In light of all these facts, Tomasky’s argument that Democrats should refrain from criticizing Hillary Clinton (who he thinks will be the Democratic nominee), like a similar argument from Markos Moulitsas at Daily Kos, is a hell of a lot scarier to people like me than a Donald Trump presidency. This undemocratic idea elevates party tribalism over good policymaking and “winning” over holding politicians accountable. It presents a major obstacle to the change the world’s most disadvantaged populations desperately need, change which perpetual endorsements of lesser-of-two-evilsism will never deliver. Such a misguided notion of “political pragmatism undermines progressive goals,” as I’ve argued before.
Sanders still has a legitimate shot to win the Democratic primary.
Half the country still hasn’t cast their ballots and Bernie Sanders isn’t all that far away from the pledged delegate targets he’d need to win the nomination; Tomasky is wrong to assert that “Sanders can’t win the delegate race now.” Yes, winning will be difficult, but there’s still a clear path for him to do so, and as Sanders’ historic upset win in Michigan shows, an election isn’t over until the voters actually cast their ballots. Krugman thinks an extended primary isn’t “good for the Democratic party;” I, on the other hand, think the Clinton coronation he and the Democratic party Establishment have been pushing is a whole lot worse, as it flies in the face of a lot of what the party is supposed to stand for.
All of that said, Krugman and Tomasky are right about one thing: Sanders supporters should avoid the reflexive attribution “of foul and malevolent motives” to Clinton supporters.
I know a lot of awesome Clinton supporters who do great work. People support presidential candidates for a variety of reasons, and instead of jumping to conclusions about the character of those who disagree with us, we should listen to those reasons and evaluate them on their merits. In fact, I’d urge everyone to extend the same courtesy to Bernie Sanders supporters, to Jill Stein supporters, to those who refuse to vote, and yes, even to people who plan to vote for one of the Republican candidates. We should consider the possibility that others have thought through their electoral choices and have entirely legitimate reasons for making them.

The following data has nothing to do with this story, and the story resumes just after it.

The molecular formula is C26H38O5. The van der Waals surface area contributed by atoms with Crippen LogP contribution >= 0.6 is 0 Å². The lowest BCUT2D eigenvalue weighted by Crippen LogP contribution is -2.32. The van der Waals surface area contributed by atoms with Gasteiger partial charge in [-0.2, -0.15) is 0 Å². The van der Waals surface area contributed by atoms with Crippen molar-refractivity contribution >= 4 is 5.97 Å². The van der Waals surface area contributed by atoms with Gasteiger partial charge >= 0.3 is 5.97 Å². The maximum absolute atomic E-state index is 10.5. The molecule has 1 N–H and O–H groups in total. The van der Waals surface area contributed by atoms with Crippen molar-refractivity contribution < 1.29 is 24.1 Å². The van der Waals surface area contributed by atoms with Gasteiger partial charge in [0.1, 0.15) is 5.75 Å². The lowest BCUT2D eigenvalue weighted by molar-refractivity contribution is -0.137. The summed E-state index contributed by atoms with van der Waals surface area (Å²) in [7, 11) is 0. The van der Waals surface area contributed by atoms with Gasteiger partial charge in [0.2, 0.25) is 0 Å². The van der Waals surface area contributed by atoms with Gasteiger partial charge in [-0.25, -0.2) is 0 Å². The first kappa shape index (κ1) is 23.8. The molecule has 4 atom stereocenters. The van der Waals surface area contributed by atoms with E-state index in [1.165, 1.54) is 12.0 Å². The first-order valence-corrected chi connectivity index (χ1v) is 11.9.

At the same time, ethics and evidence matter, and it’s perfectly fine – in fact, it’s essential – to hold voters accountable for attending to them. If you say your top priority is raising the minimum wage to $15 an hour, for example, you can’t possibly defend a vote for a Republican this year. You also can’t really explain a vote for Clinton, which is why Sanders supporters were justifiably furious when the Service Employees International Union endorsed Clinton in November.
I suspect that Krugman and Tomasky don’t share all of my values and priorities. We agree on a lot – I enjoy their writing outside of election season and appreciate much of what they advocate for – but they seem much more comfortable with the policy status quo than I am. I reject the idea that public policy must inevitably leave millions of people behind; they very well may not. In Tomasky’s words: “Fine. I can appreciate that.” If more voters share Krugman and Tomasky’s values than share mine, so be it.
The problem, however, is that Krugman and Tomasky haven’t been writing about value disagreements. Instead, rather than acknowledging and responding to the evidence and logical arguments that contradict their claims, they’ve continued to pen inaccurate and/or highly misleading articles for popular media outlets. Is it any wonder that, in response to such widely read misinformation, they’ve received angry responses from Sanders supporters?
My best guess is that Krugman and Tomasky are suffering from a severe case of confirmation bias: they’re convinced that Clinton is the best option and have developed tunnel vision to avoid the cognitive dissonance that actually considering feedback might bring about. But that doesn’t make what they’re doing okay. And given how often they assign “foul and malevolent motives” to Republicans who write fallacious things, they’d do well to reflect on why it is that their readers have recently been doing the same thing to them.